2. patrick ford says:

    Paul, DC has just published a collection of the stories Kirby created in the late 50’s for DC’s anthology books, and the Green Arrow stories he penciled and inked during the same era. Almost all the stories are reproduced from stats so the reproduction is excellent.

    Fantagraphics is going to publish a collection of Kirby romance stories in the not to distant future, and Titan has plans for a romance volume as well. Kirby’s 50’s work is particularly interesting because he inked a high percentage of it.

    I think it’s just as obvious Kirby wrote almost everything he penciled and inked in the 50’s. As Steven points out Kirby was even writing stories penciled by other artists at the S&K studio.

  3. Chance 5 says:

    A Simon and Kirby CRIME collection from the same era is being published soon by Titan. Samples can be viewed at this link:

  4. Chance 5 says:

    Nice article by the way. This is the only title by Simon and Kirby I’ve never read. I just assumed it was the same type material as Black Magic.

  5. James says:

    Great article, Steven. The color on those covers is great and look like Jack did it himself. The work in Dreams is siilar to what Kirby did later with Spirit World, which was also intended for a more mature reader. Meskin’s Dreaming Tower looks cool.

    I have read nothing but a few negative assessments of Bill Draut. Obviously Kirby thought he had talent but he is rarely mentioned. I like some of his horror work at DC in the late 60s, early 70s very much. Something about it, its actually scary! I just noticed that Draut was apparently influenced strongly by Caniff.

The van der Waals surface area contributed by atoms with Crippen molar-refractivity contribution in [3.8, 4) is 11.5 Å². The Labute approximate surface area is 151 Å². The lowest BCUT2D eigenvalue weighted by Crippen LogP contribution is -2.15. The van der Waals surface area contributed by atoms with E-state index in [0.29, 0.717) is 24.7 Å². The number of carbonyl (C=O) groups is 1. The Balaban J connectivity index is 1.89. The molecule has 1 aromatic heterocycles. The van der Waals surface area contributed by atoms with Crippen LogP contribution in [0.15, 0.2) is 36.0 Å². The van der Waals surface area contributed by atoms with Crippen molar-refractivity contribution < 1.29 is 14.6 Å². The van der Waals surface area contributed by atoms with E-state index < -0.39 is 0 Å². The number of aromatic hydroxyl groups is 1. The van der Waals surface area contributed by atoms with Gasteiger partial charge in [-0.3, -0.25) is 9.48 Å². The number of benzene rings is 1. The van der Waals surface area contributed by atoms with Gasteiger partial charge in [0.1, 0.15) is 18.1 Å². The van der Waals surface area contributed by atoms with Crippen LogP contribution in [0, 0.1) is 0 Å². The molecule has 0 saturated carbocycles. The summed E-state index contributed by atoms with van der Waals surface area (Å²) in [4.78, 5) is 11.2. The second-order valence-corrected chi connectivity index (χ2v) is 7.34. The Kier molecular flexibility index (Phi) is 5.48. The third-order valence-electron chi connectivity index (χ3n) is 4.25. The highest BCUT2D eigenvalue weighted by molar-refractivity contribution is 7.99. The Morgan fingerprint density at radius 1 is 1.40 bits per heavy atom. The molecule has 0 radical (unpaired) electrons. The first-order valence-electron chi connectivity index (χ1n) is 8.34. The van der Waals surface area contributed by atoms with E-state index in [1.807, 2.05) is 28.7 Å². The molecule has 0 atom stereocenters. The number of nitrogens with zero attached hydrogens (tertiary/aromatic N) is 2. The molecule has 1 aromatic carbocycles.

6. Chance 5 says:

    Bill Drought was an excellent draftsman. One can only look at his work for Warren in The Rook magazine and see his skill. He was never flashy, but flashy is only surface at any rate.

  7. Thanks James and Chance.

    Draut did very well on the S&K romance books, where his Caniff influence worked to good effect. My top tier of S&K artists are Kirby, Meskin and Marvin Stein (who’s work I’ve become enamored with of late). Those 3 worked in what I would consider to be a “house style” more than any other contributors.

    I personally do believe those are not only Kirby colors on the covers but inks on both the covers and interiors. The line work on all but “Dead Wife” looks very much like what he did soon afterward on the DC anthology books.

    Subject wise Jack would revisit in the 70s Sandman as well as Spirit World, which James mentioned.

  8. patrick ford says:

    For more examples of Kirby dialogue in pencil on pages from the 40’s and 50’s.

    see TJKC #34 that issue contains many examples of unpublished Kirby pencils from the 50’s with Kirby dialogue (the handwriting is obvious) in pencil on the page.

    There is also a short interview where Kirby is asked if he produced colour guides in the 50’s.

    Jack Kirby: “I indicated color for special effects.

    Overall color guides were submitted in many instances.”

  9. Kenn Thomas says: